Women should beware of soft drinks

Women who drink more than one sweetened soft drink a day are more likely to develop diabetes than women who drink less than one a month, according to a new study. Critics of the study noted the same conclusion might be drawn from examining eating habits involving other forms of junk food, too. Obesity is strongly linked to type 2 diabetes -- the most common form of diabetes -- so the extra calories from soda account for at least some of the increased risk, said the Harvard University researchers who did the study. But the scientists said there also appears to be a link to the way the body handles the sugars in soft drinks -- a claim two outside experts said needs more research. A soft drink trade group said the study's conclusions were not scientifically sound and that the focus should be on the unhealthy lifestyles and weight gain that can lead to diabetes. Globally, type 2 diabetes, a condition that often leads to heart disease and kidney failure, afflicts 154 million people and is blamed for 3 millions deaths a year. The study, which appeared in Tuesday's Journal of the American Medical Association, involved an analysis of data from a continuing health study of 51,603 female nurses. Researchers found that women drinking one or more sugar-sweetened soft drinks a day were twice as likely to develop diabetes as women who drank fewer than one a month, informs IndyStar. According to the Straits times, drinking at least one sugar-sweetened soft drink or fruit punch daily nearly doubles the risk of diabetes, according to the first large study to examine the suggested link. Women who drank less than one of the beverages a month had half the risk of developing diabetes than those who drank one a day, according to the study of 91,000 nurses. The results have been published in The Journal Of The American Medical Association. Women who increased the amount of sugar-sweetened drinks they consumed from one or less than that a week to one or more daily were also most likely to gain weight, picking up nearly 8kg in eight years. The study provides more grist for a long- standing debate among nutritionists, government panels and the food and beverage industry about whether added sugars contribute to obesity and chronic diet-related diseases. The research is part of a long-running Harvard University-based study of diet, health and disease in 300,000 people. The research has produced influential findings on the dangers of trans-fatty acids, and on the links between obesity and chronic disease and between consumption of red meat and colon cancer. The Boston Herald reports that diet colas were not linked to diabetes, nor were fruit juices that had no added sugars, said the study published in today's Journal of the American Medical Association. The soft drink industry blasted the findings, noting that women who drank more sugary sodas also tended to smoke and eat more and exercise less than non-soda drinkers. ``It is scientifically indefensible to blame any one food or beverage for increasing the risk of type 2 diabetes,'' the American Beverage Association said in a statement. While experts debate the reported soda-diabetes link, a nutritionist at Boston's Joslin Diabetes Center said she worries about the trend toward super-sized sodas. ``Kids are all growing up drinking this stuff and drinking huge portions of it, so if there is a link, it's going to affect this entire population,'' said Karen Chalmers.`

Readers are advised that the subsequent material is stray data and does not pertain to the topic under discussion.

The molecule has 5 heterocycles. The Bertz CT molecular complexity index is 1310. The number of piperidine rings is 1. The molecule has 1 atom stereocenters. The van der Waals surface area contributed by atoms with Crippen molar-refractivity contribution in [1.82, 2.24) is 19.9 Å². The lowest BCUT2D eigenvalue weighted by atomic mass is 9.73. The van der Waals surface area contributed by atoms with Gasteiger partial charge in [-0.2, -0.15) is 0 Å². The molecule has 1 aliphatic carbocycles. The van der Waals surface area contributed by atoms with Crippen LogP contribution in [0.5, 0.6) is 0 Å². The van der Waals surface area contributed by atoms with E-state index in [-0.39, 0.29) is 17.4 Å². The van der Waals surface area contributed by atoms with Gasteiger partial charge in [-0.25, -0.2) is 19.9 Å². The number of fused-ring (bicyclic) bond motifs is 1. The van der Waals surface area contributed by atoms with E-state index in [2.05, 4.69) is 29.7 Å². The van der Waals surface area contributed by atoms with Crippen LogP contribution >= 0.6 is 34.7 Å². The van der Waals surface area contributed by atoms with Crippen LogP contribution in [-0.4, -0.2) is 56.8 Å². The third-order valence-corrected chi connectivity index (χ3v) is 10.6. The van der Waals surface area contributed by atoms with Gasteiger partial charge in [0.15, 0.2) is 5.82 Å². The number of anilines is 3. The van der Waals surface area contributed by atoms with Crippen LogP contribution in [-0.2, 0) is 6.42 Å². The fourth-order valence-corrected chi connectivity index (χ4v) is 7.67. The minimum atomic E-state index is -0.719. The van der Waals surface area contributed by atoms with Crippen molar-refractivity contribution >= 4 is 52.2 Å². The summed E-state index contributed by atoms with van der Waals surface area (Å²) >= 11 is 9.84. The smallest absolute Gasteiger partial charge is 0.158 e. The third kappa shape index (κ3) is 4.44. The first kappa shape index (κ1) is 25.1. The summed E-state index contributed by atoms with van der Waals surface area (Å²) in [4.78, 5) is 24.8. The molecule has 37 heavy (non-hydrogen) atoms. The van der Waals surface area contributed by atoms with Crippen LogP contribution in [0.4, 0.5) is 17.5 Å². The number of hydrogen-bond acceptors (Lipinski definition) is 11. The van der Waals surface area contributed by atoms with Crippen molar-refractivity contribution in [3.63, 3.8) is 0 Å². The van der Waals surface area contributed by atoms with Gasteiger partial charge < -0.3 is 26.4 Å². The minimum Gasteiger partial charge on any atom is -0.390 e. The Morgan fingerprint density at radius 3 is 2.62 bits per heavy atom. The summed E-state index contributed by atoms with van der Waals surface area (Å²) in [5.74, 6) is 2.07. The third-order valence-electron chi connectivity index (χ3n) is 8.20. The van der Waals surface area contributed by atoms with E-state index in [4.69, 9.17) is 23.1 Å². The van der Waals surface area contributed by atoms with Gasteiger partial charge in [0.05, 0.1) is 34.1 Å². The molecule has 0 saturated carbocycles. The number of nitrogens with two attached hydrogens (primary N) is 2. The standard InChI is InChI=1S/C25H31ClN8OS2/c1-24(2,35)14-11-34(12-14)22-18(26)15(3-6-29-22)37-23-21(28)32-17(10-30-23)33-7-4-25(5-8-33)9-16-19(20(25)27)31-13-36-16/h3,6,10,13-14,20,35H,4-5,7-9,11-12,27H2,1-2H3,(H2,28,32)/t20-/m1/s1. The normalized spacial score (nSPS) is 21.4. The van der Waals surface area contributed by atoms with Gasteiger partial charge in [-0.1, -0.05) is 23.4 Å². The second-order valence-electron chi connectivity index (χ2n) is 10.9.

Read earlier news stories by PRAVDA.Ru

&to=http:// english.pravda.ru/society/2002/07/04/31791.html ' target=_blank> Pravda.RU A way to get rid of diabetes: exercises, not medicines

Subscribe to Pravda.Ru Telegram channel, Facebook, Twitter, YouTube, RSS!

Author`s name: Editorial Team